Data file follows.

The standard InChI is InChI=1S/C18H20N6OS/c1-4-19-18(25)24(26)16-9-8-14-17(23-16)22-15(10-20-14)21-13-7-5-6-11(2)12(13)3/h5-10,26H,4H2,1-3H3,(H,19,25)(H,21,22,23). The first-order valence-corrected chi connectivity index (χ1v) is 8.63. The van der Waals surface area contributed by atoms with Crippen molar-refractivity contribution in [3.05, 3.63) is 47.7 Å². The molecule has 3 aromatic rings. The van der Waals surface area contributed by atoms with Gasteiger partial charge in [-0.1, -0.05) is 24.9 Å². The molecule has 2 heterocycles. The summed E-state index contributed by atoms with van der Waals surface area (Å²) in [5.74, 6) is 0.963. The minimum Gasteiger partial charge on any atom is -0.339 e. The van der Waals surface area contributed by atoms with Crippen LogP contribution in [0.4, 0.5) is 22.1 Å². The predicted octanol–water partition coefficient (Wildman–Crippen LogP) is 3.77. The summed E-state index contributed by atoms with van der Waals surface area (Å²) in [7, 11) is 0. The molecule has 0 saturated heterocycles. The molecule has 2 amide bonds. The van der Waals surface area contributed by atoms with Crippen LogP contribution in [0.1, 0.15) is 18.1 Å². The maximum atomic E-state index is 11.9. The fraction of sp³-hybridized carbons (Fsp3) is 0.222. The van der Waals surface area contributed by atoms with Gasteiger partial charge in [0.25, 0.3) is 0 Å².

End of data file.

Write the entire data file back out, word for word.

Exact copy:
The standard InChI is InChI=1S/C18H20N6OS/c1-4-19-18(25)24(26)16-9-8-14-17(23-16)22-15(10-20-14)21-13-7-5-6-11(2)12(13)3/h5-10,26H,4H2,1-3H3,(H,19,25)(H,21,22,23). The first-order valence-corrected chi connectivity index (χ1v) is 8.63. The van der Waals surface area contributed by atoms with Crippen molar-refractivity contribution in [3.05, 3.63) is 47.7 Å². The molecule has 3 aromatic rings. The van der Waals surface area contributed by atoms with Gasteiger partial charge in [-0.1, -0.05) is 24.9 Å². The molecule has 2 heterocycles. The summed E-state index contributed by atoms with van der Waals surface area (Å²) in [5.74, 6) is 0.963. The minimum Gasteiger partial charge on any atom is -0.339 e. The van der Waals surface area contributed by atoms with Crippen LogP contribution in [0.4, 0.5) is 22.1 Å². The predicted octanol–water partition coefficient (Wildman–Crippen LogP) is 3.77. The summed E-state index contributed by atoms with van der Waals surface area (Å²) in [7, 11) is 0. The molecule has 0 saturated heterocycles. The molecule has 2 amide bonds. The van der Waals surface area contributed by atoms with Crippen LogP contribution in [0.1, 0.15) is 18.1 Å². The maximum atomic E-state index is 11.9. The fraction of sp³-hybridized carbons (Fsp3) is 0.222. The van der Waals surface area contributed by atoms with Gasteiger partial charge in [0.25, 0.3) is 0 Å².